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Language as a mental process

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Socioeconomic status. Socioeconomic status (SES) is an economic and sociological combined total measure of a person's work experience and of an individual's or family’s economic and social position in relation to others, based on income, education, and occupation.

Socioeconomic status

When analyzing a family’s SES, the household income, earners' education, and occupation are examined, as well as combined income, versus with an individual, when their own attributes are assessed.[1] Socioeconomic status is typically broken into three categories, high SES, middle SES, and low SES to describe the three areas a family or an individual may fall into. Paul Broca. Pierre Paul Broca (/broʊˈkɑː/ or /ˈbroʊkə/; 28 June 1824 – 9 July 1880) was a French physician, surgeon, anatomist, and anthropologist.

Paul Broca

He was born in Sainte-Foy-la-Grande, Gironde. He is best known for his research on Broca's area, a region of the frontal lobe that has been named after him. Broca’s Area is involved with articulated language. His work revealed that the brains of patients suffering from aphasia contained lesions in a particular part of the cortex, in the left frontal region. This was the first anatomical proof of the localization of brain function. Personal life[edit] Expressive aphasia. Expressive aphasia (non-fluent aphasia) is characterized by the loss of the ability to produce language (spoken or written). It is one subset of a larger family of disorders known collectively as aphasia. Expressive aphasia differs from dysarthria, which is typified by a patient's inability to properly move the muscles of the tongue and mouth to produce speech.

Language. A mural in Teotihuacan, Mexico (c. 2nd century) depicting a person emitting a speech scroll from his mouth, symbolizing speech Language is the human capacity for acquiring and using complex systems of communication, and a language is any specific example of such a system.

Language

The scientific study of language is called linguistics. Languages evolve and diversify over time, and the history of their evolution can be reconstructed by comparing modern languages to determine which traits their ancestral languages must have had in order for the later developmental stages to occur. Carl Wernicke. Carl or Karl Wernicke (/ˈvɛərnɨkə/ or /ˈvɛərnɨki/; German: [ˈvɛʁnɪkə]) (15 May 1848 – 15 June 1905) was a German physician, anatomist, psychiatrist and neuropathologist.

Carl Wernicke

His first name has long appeared in print in both the Karl and Carl spelling variants (see Charles).[1] Background[edit] He earned his medical degree at the University of Breslau (1870). He later spent six months in Vienna, studying with neuropathologist Theodor Meynert, who would have a profound influence upon Wernicke's career. From 1876 to 1878 he served as a first assistant under Karl Westphal in the clinic for psychiatry and nervous diseases at the Berlin Charité. Studies in aphasia[edit] Shortly after Paul Broca published his findings on language deficits caused by damage to what is now referred to as Broca's area, Wernicke began pursuing his own research into the effects of brain disease on speech and language.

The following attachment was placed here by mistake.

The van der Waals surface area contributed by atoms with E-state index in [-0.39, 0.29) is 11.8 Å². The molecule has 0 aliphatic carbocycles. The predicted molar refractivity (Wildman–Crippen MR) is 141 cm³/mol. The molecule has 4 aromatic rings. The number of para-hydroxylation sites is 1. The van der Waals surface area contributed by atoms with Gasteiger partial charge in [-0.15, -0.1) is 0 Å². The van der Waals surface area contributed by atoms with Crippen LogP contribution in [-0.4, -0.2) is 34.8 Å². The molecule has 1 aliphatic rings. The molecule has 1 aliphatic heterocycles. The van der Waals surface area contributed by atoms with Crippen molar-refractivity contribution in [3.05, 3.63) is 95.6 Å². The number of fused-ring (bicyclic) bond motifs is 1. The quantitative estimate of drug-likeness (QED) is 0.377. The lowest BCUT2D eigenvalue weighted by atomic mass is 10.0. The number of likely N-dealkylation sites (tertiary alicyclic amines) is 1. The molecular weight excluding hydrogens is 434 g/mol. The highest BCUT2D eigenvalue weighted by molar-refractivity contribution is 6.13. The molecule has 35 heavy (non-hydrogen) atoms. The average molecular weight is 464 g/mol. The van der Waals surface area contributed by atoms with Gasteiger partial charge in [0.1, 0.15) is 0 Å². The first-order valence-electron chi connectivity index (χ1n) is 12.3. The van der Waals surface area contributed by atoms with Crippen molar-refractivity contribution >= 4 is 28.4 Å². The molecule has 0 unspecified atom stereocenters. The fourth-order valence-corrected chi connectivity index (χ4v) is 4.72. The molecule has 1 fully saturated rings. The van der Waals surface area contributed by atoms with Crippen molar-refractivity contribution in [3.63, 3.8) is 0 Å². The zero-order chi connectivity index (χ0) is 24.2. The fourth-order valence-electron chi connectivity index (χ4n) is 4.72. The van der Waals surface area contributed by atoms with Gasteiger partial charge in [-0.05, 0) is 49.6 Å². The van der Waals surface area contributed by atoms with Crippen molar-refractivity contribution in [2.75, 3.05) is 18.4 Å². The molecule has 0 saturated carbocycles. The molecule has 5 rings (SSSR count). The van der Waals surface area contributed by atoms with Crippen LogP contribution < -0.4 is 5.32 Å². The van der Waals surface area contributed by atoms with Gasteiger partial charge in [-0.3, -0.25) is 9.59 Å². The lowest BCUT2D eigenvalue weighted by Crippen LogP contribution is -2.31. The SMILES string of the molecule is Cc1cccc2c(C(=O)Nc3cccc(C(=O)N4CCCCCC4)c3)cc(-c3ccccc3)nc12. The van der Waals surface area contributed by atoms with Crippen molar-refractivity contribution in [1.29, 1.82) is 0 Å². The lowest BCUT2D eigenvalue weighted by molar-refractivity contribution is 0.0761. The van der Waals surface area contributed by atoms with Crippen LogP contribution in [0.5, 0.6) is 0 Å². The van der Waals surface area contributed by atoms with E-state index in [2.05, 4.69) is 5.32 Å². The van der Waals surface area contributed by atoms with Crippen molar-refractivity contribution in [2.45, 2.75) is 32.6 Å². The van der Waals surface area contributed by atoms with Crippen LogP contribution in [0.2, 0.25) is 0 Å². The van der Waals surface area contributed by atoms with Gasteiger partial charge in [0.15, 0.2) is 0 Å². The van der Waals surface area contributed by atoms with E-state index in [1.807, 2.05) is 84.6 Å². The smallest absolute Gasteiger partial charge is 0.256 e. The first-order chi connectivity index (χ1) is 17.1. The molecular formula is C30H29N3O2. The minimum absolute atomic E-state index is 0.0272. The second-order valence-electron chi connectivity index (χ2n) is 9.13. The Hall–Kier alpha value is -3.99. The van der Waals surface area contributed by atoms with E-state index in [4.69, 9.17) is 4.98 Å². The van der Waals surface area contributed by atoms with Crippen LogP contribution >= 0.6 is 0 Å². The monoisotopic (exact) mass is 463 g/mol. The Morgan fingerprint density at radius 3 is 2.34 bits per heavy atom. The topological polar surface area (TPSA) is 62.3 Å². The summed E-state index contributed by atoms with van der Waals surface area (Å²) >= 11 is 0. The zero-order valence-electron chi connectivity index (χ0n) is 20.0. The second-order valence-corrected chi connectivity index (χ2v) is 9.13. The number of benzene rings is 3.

Eponyms[edit] Wernicke aphasia: The eponymous term for receptive or sensory aphasia. Receptive aphasia. Receptive aphasia, also known as Wernicke’s aphasia, fluent aphasia, or sensory aphasia, is a type of aphasia traditionally associated with neurological damage to Wernicke’s area in the brain,[1] (Brodmann area 22, in the posterior part of the superior temporal gyrus of the dominant hemisphere).

Receptive aphasia

However, the key deficits of receptive aphasia do not come from damage to Wernicke's area;[1] instead, most of the core difficulties are proposed to come from damage to the medial temporal lobe and underlying white matter. Damage in this area not only destroys local language regions but also cuts off most of the occipital, temporal, and parietal regions from the core language region.[2] People with receptive aphasia are unable to understand language in its written or spoken form, and even though they can speak with normal grammar, syntax, rate, and intonation, they cannot express themselves meaningfully using language.

Receptive aphasia is not to be confused with Wernicke-Korsakoff syndrome. Long-term memory. Long-term memory (LTM) is the final stage of the dual memory model proposed by Atkinson and Shiffrin, in which data can be stored for long periods of time.

Long-term memory

While short-term and working memory persists for only about 20 to 30 seconds, information can remain in long term memory indefinitely. According to Mazur (2006), long-term memory has also been called reference memory, because an individual must refer to the information in long-term memory when performing almost any task. Long term memory is commonly broken down into explicit memory (declarative), which includes episodic memory, semantic memory, and autobiographical memory, and implicit memory (procedural memory).

Dual-store memory model[edit] Atkinson-Shiffrin Memory Model[edit] According to the dual store memory model proposed by Richard C. Short-term memory. Short-term memory (or "primary" or "active memory") is the capacity for holding a small amount of information in mind in an active, readily available state for a short period of time.

Short-term memory

The duration of short-term memory (when rehearsal or active maintenance is prevented) is believed to be in the order of seconds. A commonly cited capacity is 7 ± 2 elements. Language acquisition.